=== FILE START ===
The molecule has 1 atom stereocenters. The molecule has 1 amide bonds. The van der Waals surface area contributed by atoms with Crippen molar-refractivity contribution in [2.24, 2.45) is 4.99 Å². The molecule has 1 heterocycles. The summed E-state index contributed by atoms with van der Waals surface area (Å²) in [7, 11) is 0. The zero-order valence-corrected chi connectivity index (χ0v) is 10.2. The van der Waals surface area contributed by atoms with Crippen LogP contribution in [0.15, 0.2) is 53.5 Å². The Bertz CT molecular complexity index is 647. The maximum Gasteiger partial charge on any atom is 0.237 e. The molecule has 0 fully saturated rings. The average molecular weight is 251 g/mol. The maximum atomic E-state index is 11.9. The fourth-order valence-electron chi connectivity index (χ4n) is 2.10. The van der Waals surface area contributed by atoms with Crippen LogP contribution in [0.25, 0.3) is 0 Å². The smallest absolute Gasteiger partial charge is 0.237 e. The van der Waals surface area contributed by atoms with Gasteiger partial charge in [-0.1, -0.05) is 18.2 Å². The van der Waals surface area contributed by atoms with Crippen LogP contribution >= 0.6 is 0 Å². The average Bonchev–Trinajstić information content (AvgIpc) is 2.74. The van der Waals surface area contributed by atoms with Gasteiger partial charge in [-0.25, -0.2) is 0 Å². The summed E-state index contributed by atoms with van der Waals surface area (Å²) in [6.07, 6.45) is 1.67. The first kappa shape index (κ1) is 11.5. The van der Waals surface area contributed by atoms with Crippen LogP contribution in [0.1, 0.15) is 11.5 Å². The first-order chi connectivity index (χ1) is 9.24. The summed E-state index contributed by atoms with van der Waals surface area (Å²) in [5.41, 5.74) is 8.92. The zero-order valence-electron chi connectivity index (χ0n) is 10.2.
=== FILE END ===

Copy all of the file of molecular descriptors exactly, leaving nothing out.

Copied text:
The molecule has 1 atom stereocenters. The molecule has 1 amide bonds. The van der Waals surface area contributed by atoms with Crippen molar-refractivity contribution in [2.24, 2.45) is 4.99 Å². The molecule has 1 heterocycles. The summed E-state index contributed by atoms with van der Waals surface area (Å²) in [7, 11) is 0. The zero-order valence-corrected chi connectivity index (χ0v) is 10.2. The van der Waals surface area contributed by atoms with Crippen LogP contribution in [0.15, 0.2) is 53.5 Å². The Bertz CT molecular complexity index is 647. The maximum Gasteiger partial charge on any atom is 0.237 e. The molecule has 0 fully saturated rings. The average molecular weight is 251 g/mol. The maximum atomic E-state index is 11.9. The fourth-order valence-electron chi connectivity index (χ4n) is 2.10. The van der Waals surface area contributed by atoms with Crippen LogP contribution in [0.25, 0.3) is 0 Å². The smallest absolute Gasteiger partial charge is 0.237 e. The van der Waals surface area contributed by atoms with Gasteiger partial charge in [-0.1, -0.05) is 18.2 Å². The van der Waals surface area contributed by atoms with Crippen LogP contribution >= 0.6 is 0 Å². The average Bonchev–Trinajstić information content (AvgIpc) is 2.74. The van der Waals surface area contributed by atoms with Gasteiger partial charge in [-0.25, -0.2) is 0 Å². The summed E-state index contributed by atoms with van der Waals surface area (Å²) in [6.07, 6.45) is 1.67. The first kappa shape index (κ1) is 11.5. The van der Waals surface area contributed by atoms with Crippen LogP contribution in [0.1, 0.15) is 11.5 Å². The first-order chi connectivity index (χ1) is 9.24. The summed E-state index contributed by atoms with van der Waals surface area (Å²) in [5.41, 5.74) is 8.92. The zero-order valence-electron chi connectivity index (χ0n) is 10.2.